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imns



10 medicinal plants on DOH list


Inquirer
First Posted 07:38:00 03/18/2007

Filed Under: Health, Medicines

MANILA, Philippines -- Health Secretary Francisco Duque III issued a circular on Jan. 29 putting back ampalaya (Momordica charantia) on the Department of Health?s list of ?scientifically validated herbal medicinal plants.?

He based his decision on ?recent evidence on the clinical efficacy of ampalaya against diabetes mellitus.?

Clinical trials conducted by scientists at the University of the Philippines in Manila and Los Baos have found that leaves of ampalaya growing in Mt. Makiling are comparable to synthetic drugs for diabetes. Other studies have established that ampalaya fruits and seeds have medicinal properties.

Duque?s directive recalls a circular issued in 2003 reclassifying ampalaya from scientifically validated medicinal plant to folklorically validated medicinal plant.

Sales of ampalaya-based food supplements plummeted after the downgrade. With the new DOH circular, five companies have expressed interest in manufacturing tablets from the leaves of ampalaya?s Makiling variety.

Once sold to the public, however, the ampalaya tablets should be taken only upon doctor?s prescription.

The government is promoting the 10 medicinal plants partly because of the ?high cost of synthetic medicines,? said Cirilo Galindez, acting director of the Philippine Institute of Traditional and Alternative Health Care (PITAHC), an attached agency of the DOH. A tablet of lagundi costs only P2.

Like any drug, the 10 medicinal plants on the DOH list can be dangerous if used the wrong way or if taken in doses more than the recommended amount.

The information on the medicinal plants used here came from the PITAHC.

FOUR of the medicinal plants?sambong, lagundi, tsaang gubat and yerba buena?are available in tablet form.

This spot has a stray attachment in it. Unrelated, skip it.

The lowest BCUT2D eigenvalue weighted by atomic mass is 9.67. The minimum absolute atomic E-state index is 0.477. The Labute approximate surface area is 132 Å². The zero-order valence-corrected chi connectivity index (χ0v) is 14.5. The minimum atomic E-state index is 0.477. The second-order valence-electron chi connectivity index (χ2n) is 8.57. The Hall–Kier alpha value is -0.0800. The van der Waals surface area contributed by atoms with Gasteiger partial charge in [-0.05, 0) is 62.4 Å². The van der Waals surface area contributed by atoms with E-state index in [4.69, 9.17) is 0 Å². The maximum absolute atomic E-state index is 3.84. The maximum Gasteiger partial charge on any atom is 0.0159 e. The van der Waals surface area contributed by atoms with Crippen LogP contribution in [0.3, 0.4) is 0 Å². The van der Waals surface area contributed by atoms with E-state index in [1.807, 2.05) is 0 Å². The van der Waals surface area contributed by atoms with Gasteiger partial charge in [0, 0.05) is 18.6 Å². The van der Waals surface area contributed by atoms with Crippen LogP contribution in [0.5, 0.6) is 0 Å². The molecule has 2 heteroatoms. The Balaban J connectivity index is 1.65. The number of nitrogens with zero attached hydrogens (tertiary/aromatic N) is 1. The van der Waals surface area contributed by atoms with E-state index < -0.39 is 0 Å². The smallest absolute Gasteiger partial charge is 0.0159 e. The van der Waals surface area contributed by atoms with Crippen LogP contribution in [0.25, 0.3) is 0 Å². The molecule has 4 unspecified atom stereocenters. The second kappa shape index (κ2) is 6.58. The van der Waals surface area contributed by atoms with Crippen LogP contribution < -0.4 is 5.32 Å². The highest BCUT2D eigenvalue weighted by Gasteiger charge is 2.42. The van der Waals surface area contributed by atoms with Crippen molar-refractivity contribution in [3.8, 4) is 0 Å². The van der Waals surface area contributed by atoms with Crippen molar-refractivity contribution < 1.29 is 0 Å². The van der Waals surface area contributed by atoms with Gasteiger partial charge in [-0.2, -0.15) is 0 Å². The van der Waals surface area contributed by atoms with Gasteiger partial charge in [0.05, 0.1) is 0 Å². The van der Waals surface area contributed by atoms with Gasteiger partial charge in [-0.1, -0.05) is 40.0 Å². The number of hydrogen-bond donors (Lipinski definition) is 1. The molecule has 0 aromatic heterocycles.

Lagundi
(Five-leafed chaste tree)
Vitex negundo
Cough, asthma and fever

How to prepare a decoction: Wash the leaves thoroughly and chop into pieces. Measure 2 glasses of water, and 1 glass of freshly chopped leaves. Boil under low fire for 15 minutes without cover. Set aside to cool and strain. The liquid is now ready for drinking.

Cough and asthma - 1/3 glass 3x a day; Fever - 1/3 glass every 4 hours

Tsaang Gubat
(Wild tea)
Carmona retusa
Diarrhea

Wash the leaves thoroughly and chop into pieces. Measure 2 glasses of water and 1 glass of chopped leaves. Boil under low fire for 15 minutes without cover. Set aside to cool and strain. The decoction can now be drank.

Take 1/2 glass every 4 hours.

Sambong
(Blumea camphor)
Blumea balsamifera
Kidney stones, edema (manas) and hypertension

Wash the leaves and cut into pieces. Measure 2 glasses of water and 1 glass of chopped leaves. Boil in low fire for 15 minutes without cover. Set aside, cool and strain.

Drink 1/3 glass 3x a day. Not intended for kidney
or bladder infection.

Yerba Buena
(Mint)
Mentha cordifolia Opiz
Body pain

Wash the leaves thoroughly and chop into pieces. Measure 2 glasses of water and 1 glass of chopped leaves. Boil under low fire for 15 minutes without cover. Set aside to cool, and strain.
Pounded fresh leaves can be applied directly on the painful area.

Drink 1/3 glass 3x a day.

Akapulko
(Ringworm bush)
Cassia alata
Fungus e.g. ringworm (buni), tinea flava (an-an) and scabies (galis aso)